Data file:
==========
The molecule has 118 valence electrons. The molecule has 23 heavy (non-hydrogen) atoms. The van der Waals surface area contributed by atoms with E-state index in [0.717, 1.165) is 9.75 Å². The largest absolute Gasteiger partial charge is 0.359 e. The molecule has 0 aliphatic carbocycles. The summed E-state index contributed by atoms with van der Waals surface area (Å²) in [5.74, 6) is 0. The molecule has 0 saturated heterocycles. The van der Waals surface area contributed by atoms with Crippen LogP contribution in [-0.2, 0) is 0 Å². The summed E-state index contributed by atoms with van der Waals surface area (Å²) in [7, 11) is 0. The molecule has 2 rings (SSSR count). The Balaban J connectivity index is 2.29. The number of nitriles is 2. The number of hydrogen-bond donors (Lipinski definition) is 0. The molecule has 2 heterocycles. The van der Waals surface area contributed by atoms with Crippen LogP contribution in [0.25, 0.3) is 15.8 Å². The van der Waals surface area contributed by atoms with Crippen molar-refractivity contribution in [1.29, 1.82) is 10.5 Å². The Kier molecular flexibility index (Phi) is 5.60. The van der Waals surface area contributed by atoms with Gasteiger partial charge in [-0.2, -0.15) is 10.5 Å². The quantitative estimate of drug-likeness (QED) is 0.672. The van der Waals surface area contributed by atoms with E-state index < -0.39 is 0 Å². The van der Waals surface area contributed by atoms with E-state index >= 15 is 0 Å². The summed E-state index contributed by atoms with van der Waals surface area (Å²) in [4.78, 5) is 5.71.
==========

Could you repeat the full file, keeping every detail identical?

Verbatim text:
The molecule has 118 valence electrons. The molecule has 23 heavy (non-hydrogen) atoms. The van der Waals surface area contributed by atoms with E-state index in [0.717, 1.165) is 9.75 Å². The largest absolute Gasteiger partial charge is 0.359 e. The molecule has 0 aliphatic carbocycles. The summed E-state index contributed by atoms with van der Waals surface area (Å²) in [5.74, 6) is 0. The molecule has 0 saturated heterocycles. The van der Waals surface area contributed by atoms with Crippen LogP contribution in [-0.2, 0) is 0 Å². The summed E-state index contributed by atoms with van der Waals surface area (Å²) in [7, 11) is 0. The molecule has 2 rings (SSSR count). The Balaban J connectivity index is 2.29. The number of nitriles is 2. The number of hydrogen-bond donors (Lipinski definition) is 0. The molecule has 2 heterocycles. The van der Waals surface area contributed by atoms with Crippen LogP contribution in [0.25, 0.3) is 15.8 Å². The van der Waals surface area contributed by atoms with Crippen molar-refractivity contribution in [1.29, 1.82) is 10.5 Å². The Kier molecular flexibility index (Phi) is 5.60. The van der Waals surface area contributed by atoms with Gasteiger partial charge in [-0.2, -0.15) is 10.5 Å². The quantitative estimate of drug-likeness (QED) is 0.672. The van der Waals surface area contributed by atoms with E-state index < -0.39 is 0 Å². The van der Waals surface area contributed by atoms with E-state index >= 15 is 0 Å². The summed E-state index contributed by atoms with van der Waals surface area (Å²) in [4.78, 5) is 5.71.